Friday, November 30, 2012

Belief and Marvel in C.S. Lewis and J.R.R Tolkien Criticism

“It is at any rate essential to a genuine fairy story...that it should be presented as true”                 - J.R.R Tolkien, On Fairy Stories

 Largely an essay on the origin, qualifications, and readership of fairy stories, J.R.R. Tolkien's On Fairy Stories argues for the legitimacy of fairy stories being read and enjoyed by people of all ages. Yet understanding what Tolkien means by “true” in On Fairy Stories and how the element of truth ultimately makes for a good fairy story, is crucial. Not only is this a key issue in his own essay, but it connects with C.S. Lewis' argument in On Stories, an essay exploring the joy of reading a story. If, as Lewis states, “belief at best is irrelevant” (Lewis, 13), then in order to understand what makes a good and believable story, it is best to understand what similar distinctions are being made by each author between belief and truth.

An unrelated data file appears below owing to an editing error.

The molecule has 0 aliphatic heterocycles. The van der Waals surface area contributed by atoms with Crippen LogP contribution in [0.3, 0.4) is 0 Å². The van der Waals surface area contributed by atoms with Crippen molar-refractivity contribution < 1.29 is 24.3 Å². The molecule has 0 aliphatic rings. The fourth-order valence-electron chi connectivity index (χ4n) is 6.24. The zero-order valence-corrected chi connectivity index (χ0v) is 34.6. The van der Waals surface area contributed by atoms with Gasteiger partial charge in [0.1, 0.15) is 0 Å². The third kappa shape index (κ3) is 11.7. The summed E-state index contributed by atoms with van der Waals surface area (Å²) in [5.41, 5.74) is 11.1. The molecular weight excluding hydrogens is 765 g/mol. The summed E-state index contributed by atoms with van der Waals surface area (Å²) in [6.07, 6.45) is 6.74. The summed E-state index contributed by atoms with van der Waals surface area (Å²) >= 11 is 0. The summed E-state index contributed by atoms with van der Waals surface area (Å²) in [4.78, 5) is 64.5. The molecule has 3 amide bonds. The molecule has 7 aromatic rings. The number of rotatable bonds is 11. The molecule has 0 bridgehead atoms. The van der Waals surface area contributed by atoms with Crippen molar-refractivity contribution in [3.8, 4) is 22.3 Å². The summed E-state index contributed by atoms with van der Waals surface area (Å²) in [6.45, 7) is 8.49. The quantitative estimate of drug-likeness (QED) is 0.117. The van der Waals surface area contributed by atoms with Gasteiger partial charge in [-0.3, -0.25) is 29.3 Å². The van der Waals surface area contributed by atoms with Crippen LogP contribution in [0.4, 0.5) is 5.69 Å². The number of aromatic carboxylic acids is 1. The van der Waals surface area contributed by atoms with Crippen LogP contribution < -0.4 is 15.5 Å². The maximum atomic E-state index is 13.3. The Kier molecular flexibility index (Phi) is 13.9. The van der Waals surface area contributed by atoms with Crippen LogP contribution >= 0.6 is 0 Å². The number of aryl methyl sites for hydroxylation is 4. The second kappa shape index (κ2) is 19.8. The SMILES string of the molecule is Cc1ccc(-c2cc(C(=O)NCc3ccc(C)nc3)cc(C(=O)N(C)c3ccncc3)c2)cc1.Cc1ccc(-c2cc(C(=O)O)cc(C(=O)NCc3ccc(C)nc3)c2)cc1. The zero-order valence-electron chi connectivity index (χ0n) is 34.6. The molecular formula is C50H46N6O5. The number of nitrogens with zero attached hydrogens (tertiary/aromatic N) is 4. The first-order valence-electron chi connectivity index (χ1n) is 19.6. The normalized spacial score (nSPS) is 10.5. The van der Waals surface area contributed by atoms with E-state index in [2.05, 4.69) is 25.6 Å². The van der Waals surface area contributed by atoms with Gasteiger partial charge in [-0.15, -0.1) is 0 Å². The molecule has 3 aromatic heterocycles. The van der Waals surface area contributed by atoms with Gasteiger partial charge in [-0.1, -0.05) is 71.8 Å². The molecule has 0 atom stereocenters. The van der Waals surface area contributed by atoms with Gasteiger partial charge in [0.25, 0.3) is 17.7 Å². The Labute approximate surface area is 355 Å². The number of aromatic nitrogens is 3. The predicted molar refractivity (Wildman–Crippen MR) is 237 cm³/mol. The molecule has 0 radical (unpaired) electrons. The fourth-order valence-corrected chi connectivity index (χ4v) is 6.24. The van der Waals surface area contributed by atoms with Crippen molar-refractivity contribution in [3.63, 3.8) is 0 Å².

For both Lewis and Tolkien a story's truth does not depend on whether or not the events are credible, or as Tolkien states, if “a thing exists or can happen in the real (primary) world” (131). Such belief is unnecessary, not because marvelous or fantastic events should not be believed or are simply not plausible, but rather because a good story does not call for its readers to believe that its events can happen in what Tolkien calls our “primary” world. Mistaking this as the story's purpose can lead to a common misconception: that marvelous or fantastic stories are only enjoyed by children, because after all, it is children that believe that such things are possible. When Lewis frankly states, “Good stories often introduce the marvelous or supernatural, and nothing about Story has been so often misunderstood as this” (13) he refers to the mistake of thinking that it is children's inexperience or ignorance of our world that leads them to more easily believe, and thus enjoy the events of a fantastic story. Children are far from being the majority of those who like being told of impossible things or like reading of the magic of other-worlds. They are also, as Tolkien points out, not even the only type of person with the capability or desire believe in such things (132). For Tolkien and Lewis there is another, greater quality that a good fairy story demands if it is to be enjoyed: that of truth.